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Alcohol Plans Like Treating Cancer With Aspirin

Government Alcohol Plans Are Like Treating Cancer With A Couple Of Aspirin

The Government plans for alcohol reform revealed in today's Sunday Star-Times are weak and deeply disappointing say Alcohol Action's three medical spokespeople.

Professor Doug Sellman, who is Director of the National Addiction Centre, said that when New Zealand is facing a nationwide alcohol crisis the Government's decisions are "like treating cancer with a couple of aspirin”.

He said it is clear the Government had done a lot of work in response to the Law Commission's major review of alcohol, "but in the end, just like the recent 0.08 blood alcohol decision, they have avoided all the big policy decisions that would seriously help reduce New Zealand's heavy drinking problem". "We expect widespread disappointment and anger when the public sees how little is really being proposed”, he said.

“As long as the Government continues to allow legal drunk driving, broadcast advertising and sponsorship of sport and cultural events, widespread normalisation and access through supermarket sales and extremely cheap alcohol for sale, New Zealanders will continue suffering greatly from the miseries of a heavy drinking culture”. The decisions revealed by the Sunday Star Times are:

- Raising the buying age in off-licenses from 18 to 20 but leave it at 18 in pubs and bars;

- Restricting the alcohol content of RTDs to 1.5 standard drinks;

- Tightening alcohol promotion at off licenses;

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- Greater powers for the police to deal with drunk and disorderly behaviour;

- Greater powers for communities over liquor licensing;

- Restricting trading hours for off-licenses to 7am – 11pm and on-licenses 8am – 4am;

- Make licenses harder to get and easier to lose;

- Dairies and grocery stores less likely to be granted licenses or a renewal of licenses; and

- Strengthening the penalties for supplying liquor to minors.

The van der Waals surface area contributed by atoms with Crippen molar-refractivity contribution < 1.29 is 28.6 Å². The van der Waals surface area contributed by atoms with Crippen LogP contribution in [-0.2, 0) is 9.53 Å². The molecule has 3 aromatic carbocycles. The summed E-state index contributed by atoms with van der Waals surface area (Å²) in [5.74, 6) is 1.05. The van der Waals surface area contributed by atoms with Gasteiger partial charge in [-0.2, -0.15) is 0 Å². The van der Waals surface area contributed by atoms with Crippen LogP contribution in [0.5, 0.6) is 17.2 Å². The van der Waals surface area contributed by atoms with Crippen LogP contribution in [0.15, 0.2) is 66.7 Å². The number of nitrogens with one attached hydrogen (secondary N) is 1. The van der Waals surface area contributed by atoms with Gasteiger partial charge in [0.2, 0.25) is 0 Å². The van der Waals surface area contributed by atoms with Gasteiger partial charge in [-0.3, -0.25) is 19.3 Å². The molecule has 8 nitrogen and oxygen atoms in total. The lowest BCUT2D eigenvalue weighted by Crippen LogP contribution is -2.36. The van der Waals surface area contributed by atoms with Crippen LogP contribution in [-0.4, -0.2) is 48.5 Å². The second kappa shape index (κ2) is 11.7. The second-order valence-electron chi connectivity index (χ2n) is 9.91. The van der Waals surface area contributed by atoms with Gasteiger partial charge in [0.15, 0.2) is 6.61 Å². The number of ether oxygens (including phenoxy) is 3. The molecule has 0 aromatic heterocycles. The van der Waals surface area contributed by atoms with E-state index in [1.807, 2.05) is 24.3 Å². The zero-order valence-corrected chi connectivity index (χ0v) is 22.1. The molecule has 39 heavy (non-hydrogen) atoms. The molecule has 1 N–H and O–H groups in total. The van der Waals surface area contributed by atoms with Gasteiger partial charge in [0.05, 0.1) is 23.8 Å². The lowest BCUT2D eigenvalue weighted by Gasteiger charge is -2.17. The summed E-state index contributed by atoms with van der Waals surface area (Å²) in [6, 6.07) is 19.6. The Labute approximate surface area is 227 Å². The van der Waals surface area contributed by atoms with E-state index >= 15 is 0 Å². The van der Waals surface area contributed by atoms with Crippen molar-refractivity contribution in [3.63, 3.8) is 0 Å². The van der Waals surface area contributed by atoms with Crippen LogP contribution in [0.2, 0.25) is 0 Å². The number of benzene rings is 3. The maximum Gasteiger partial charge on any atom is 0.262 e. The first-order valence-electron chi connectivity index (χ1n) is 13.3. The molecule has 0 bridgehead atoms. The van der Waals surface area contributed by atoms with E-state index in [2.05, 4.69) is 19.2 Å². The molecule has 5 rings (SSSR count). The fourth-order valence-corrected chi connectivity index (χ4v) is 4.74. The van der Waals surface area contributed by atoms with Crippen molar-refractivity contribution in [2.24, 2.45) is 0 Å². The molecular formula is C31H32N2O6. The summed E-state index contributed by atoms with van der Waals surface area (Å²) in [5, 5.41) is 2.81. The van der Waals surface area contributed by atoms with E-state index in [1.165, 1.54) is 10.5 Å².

“This list might look like a sensible positive set of measures” said University of Otago’s Professor Jennie Connor, “but a small positive step is not what is needed. We need a package of the most effective measures now, in order to make the urgent changes required”.

“This is certainly not what Sir Geoffrey Palmer’s team called for after carefully considering the extent of the problems and the range of potential solutions”.

“Half-hearted change to the age of purchase, restriction in trading hours that even HANZ says won’t make much difference, and giving communities better control over liquor licenses they should have had all along is a minimalist and timid response” said Dr Geoffrey Robinson, Alcohol Action NZ’s third medical spokesperson.

“The policies fail to do anything significant about the fundamental problem identified by Sir Geoffrey Palmer’s team, described as ‘the unbridled commercialisation of alcohol’”. The four most potent measures for bringing about a significant change to New Zealand’s damaging heavy drinking culture based on international evidence are: Lowering the adult level for drinking and driving to 0.05; Putting major restrictions on alcohol marketing, advertising and sponsorship; Removing alcohol from supermarkets; Putting an end to extremely low alcohol prices.

Alcohol Action NZ says the Government appears not to understand that New Zealand's heavy drinking culture is primarily an adult rather than a youth issue. Internationally recognized research has found that 92% of New Zealand's heavy drinkers are 20 years and over, and 70% are 25 years and over.

”The Government is wrong to see alcohol abuse as essentially a youth problem", Professor Sellman said. "Aiming measures primarily at youth while avoiding anything substantial that would reduce heavy drinking amongst adults is scapegoating young people for the country’s heavy drinking culture and fails to address the main issue".

We can only hope the information leaked to the Sunday Star Times is only part of the story and that the Government surprises us tomorrow with some serious interventions that will give real hope to New Zealanders - the equivalent of surgery, chemotherapy, and a good dose of morphine pain relief for treating cancer, instead of just a few aspirin and a pat on the head.


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